What Determines the Cost of Health Insurance?
Everyone in the U.S. needs health insurance today. When you reach age 65, Medicare provides low-cost health coverage. Below that age, the cost of health insurance can vary, depending on a number of factors. Since the Affordable Care Act (ACA) went into effect, insurance companies are using different factors to determine premiums for health insurance plans. For example, under the ACA, your gender and your medical history can no longer affect your premiums or your access to health coverage. Today, insurers can only use certain factors in determining health insurance premiums.
The older you are, the higher your health insurance premiums are likely to be – until you reach age 65. Older people pay premiums that can be three times the amount younger people are paying. This is because the older a person is, the greater the chance of developing a chronic health condition. In general, older adults tend to use health care services more than younger adults.
The cost of living can vary from state to state and from city to city. This applies to the cost of health insurance, as well as to the cost of housing, food, gas, etc. More competition among insurance companies in the area usually means lower premiums. State and local rules can also affect your rates.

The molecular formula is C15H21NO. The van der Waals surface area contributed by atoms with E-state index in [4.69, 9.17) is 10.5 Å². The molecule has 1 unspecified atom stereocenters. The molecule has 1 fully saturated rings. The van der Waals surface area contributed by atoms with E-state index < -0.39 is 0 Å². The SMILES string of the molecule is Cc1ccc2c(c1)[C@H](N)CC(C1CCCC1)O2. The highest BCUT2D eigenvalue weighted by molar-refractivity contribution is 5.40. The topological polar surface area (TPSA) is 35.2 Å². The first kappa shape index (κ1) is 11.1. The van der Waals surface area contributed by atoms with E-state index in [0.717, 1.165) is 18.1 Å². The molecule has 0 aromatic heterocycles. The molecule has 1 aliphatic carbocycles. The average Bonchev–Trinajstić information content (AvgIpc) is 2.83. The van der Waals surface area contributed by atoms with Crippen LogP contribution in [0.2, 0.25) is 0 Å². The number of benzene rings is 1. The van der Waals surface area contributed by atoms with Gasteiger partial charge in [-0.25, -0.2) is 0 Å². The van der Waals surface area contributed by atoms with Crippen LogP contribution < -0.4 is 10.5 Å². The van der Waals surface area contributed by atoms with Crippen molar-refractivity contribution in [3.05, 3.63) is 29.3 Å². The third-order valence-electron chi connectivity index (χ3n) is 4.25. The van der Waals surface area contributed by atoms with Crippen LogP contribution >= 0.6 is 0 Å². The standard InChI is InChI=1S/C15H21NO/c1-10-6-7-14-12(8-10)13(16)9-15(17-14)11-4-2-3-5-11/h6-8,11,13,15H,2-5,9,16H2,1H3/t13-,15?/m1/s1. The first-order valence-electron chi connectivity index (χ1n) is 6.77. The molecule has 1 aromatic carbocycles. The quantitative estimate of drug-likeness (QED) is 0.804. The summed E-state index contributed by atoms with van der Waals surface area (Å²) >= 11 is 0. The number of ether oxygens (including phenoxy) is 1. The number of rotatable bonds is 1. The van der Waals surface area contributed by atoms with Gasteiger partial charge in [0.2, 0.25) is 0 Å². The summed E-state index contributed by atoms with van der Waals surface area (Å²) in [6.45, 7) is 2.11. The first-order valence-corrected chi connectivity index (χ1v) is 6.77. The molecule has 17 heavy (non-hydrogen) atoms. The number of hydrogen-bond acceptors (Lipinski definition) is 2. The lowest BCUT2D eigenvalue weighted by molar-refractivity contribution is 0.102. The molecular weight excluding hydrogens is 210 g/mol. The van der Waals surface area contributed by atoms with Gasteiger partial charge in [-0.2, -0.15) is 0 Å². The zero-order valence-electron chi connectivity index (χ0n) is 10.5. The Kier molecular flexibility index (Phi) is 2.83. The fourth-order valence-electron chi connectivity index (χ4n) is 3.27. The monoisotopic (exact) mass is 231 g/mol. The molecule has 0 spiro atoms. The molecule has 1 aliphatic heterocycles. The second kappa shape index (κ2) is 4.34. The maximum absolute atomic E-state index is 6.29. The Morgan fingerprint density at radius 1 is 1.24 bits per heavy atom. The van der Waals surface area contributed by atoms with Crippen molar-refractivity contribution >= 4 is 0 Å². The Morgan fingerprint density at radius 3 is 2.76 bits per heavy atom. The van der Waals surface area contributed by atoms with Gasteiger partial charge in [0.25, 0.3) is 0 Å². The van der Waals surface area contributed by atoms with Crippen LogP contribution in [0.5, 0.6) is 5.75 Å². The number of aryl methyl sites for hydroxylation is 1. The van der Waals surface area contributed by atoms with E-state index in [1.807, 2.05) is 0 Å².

Number of People Covered
Health coverage for a single individual can cost considerably less than coverage for the entire family. However, a family health plan makes sense in most cases. You and your spouse would probably pay more altogether for individual plans than you would pay for a family plan.
Under the ACA, insurers are allowed to charge more in premiums for people who smoke, use tobacco, or have used it within the past 12 months. This tobacco surcharge can amount to up to 50% of the premium. Apparently, the purpose of the surcharge is to give people financial incentive to quit smoking.
Health insurance plans are rated according to the amount of coverage they provide, and the out-of-pocket expenses required. Typically, the less you pay out of pocket, the higher the premiums. The four designated categories of health plans under the ACA are:
- Bronze: These plans have the highest out-of-pocket expenses and the lowest premiums. The annual deductible can be more than $6,000. A bronze plan may be a good choice if you rarely need to see a doctor.
- Silver: Silver health plans have higher monthly premiums but lower out-of-pocket expenses than bronze plans.
- Gold: Although monthly premiums are high, out-of-pocket expenses are much lower with a gold plan. This may be a good option if you have a chronic medical condition and need a lot of care.
- Platinum: This type of plan has the highest premiums and the lowest deductibles and out-of-pocket expenses. Medical costs may be entirely covered under a platinum plan. This type of plan may be a good choice for someone with extraordinary medical expenses.
If you are choosing a health plan, speak with one of our friendly agents. We can help you find the health coverage you need at the lowest possible cost.